Four Excellent Dropbox Alternatives for Your Small-Business Storage Needs
From extra security to advanced collaboration, these consumer cloud storage providers cater to your professional needs.
Fri, August 16, 2013
PC World — Dropbox revolutionized the way we share information, and no enterprises have enjoyed the benefits more than small businesses. Cloud storage has enabled them to access critical data from the road, work across geographic boundaries, easily share large files, and do away with costly physical infrastructure.
But while Dropbox and other popular cloud-storage providers are adequate for the average consumer, most services don't meet small-business needs for security, affordability, real-time collaboration, and lots of file storage. Here are some Dropbox alternatives that do. Like Dropbox, each offers an easy-to-use interface, 2GB of free storage, and drag-and-drop syncing, and any are guaranteed to be a boon to your business.
Free storage: 2GB
Pricing: $100/year for 100GB, $600/year for 1TB (100 users per TB)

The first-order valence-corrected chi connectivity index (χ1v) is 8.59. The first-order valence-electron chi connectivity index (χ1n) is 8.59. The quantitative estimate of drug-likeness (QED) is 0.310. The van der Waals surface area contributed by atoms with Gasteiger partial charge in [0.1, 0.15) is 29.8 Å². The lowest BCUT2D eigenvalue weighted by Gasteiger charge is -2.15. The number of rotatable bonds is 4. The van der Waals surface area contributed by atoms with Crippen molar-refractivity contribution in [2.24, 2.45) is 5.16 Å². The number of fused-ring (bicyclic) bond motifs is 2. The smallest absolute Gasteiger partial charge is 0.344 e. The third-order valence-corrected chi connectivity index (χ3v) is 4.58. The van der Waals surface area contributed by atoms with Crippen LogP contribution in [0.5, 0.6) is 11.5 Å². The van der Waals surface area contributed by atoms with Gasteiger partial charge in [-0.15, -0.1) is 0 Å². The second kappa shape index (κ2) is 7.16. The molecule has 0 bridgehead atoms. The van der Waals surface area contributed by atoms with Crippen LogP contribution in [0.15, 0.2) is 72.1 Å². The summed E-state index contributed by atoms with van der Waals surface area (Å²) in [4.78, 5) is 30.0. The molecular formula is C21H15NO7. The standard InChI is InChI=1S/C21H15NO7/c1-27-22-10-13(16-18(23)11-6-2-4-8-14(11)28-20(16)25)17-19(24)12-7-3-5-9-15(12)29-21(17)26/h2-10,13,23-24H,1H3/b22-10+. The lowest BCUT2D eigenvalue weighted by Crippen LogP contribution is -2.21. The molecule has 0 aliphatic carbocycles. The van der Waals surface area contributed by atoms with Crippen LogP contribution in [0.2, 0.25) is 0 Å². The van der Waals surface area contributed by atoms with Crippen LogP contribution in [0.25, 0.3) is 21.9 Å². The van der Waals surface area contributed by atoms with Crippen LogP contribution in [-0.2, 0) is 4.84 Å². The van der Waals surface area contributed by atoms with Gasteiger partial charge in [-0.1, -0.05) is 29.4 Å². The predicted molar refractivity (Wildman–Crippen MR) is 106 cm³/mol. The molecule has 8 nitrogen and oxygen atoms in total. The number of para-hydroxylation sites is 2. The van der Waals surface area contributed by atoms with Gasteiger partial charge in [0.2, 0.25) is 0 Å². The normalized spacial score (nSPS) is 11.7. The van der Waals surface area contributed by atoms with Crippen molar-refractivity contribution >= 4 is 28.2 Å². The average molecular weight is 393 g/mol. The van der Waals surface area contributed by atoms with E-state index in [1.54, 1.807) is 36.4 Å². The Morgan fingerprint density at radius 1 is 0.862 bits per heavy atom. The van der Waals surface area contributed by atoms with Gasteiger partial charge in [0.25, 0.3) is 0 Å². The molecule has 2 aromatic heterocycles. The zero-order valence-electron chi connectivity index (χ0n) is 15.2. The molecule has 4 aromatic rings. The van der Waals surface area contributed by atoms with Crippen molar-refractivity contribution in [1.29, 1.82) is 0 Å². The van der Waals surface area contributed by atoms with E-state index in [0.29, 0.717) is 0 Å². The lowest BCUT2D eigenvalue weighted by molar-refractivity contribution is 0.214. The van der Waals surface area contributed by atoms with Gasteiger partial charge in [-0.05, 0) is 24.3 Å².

Best for: Security
For better or worse, Dropbox has become emblematic of cloud security issues. Not only has the service been hacked, it has also made security mistakes such as accidentally turning off password authentication for millions of users. Although there will always be a certain amount of risk with cloud storage, some services out there make an extra effort to protect your data.
SpiderOak features a desktop client (available for Windows, Mac OS X, and Linux) that allows you to store and access files through a special interface. Like Dropbox, SpiderOak also installs a folder on your computer where you can drag and drop files you want synced to the SpiderOak server. These files are accessible through the desktop client, SpiderOak's website, and its apps for Android and iOS.
Free storage: 15GB
Pricing: $5/month for 100GB, $10/month for 200GB, $20/month for 400GB, $50/month for 1TB, $100/month for 2TB, $200/month for 4TB, $400/month for 8TB, $800/month for 16TB
Best for: Collaboration
Google's cloud storage system, Google Drive, looks pretty attractive on the surface. After all, the service offers 15GB of free storage space--more than seven times the amount of free space Dropbox offers. But that 15GB limit is deceptive because it includes your Gmail account and any pictures you've stored on Google+. And, while Google Drive offers up to 16TB of online storage space, that option will cost you almost $10,000 a year.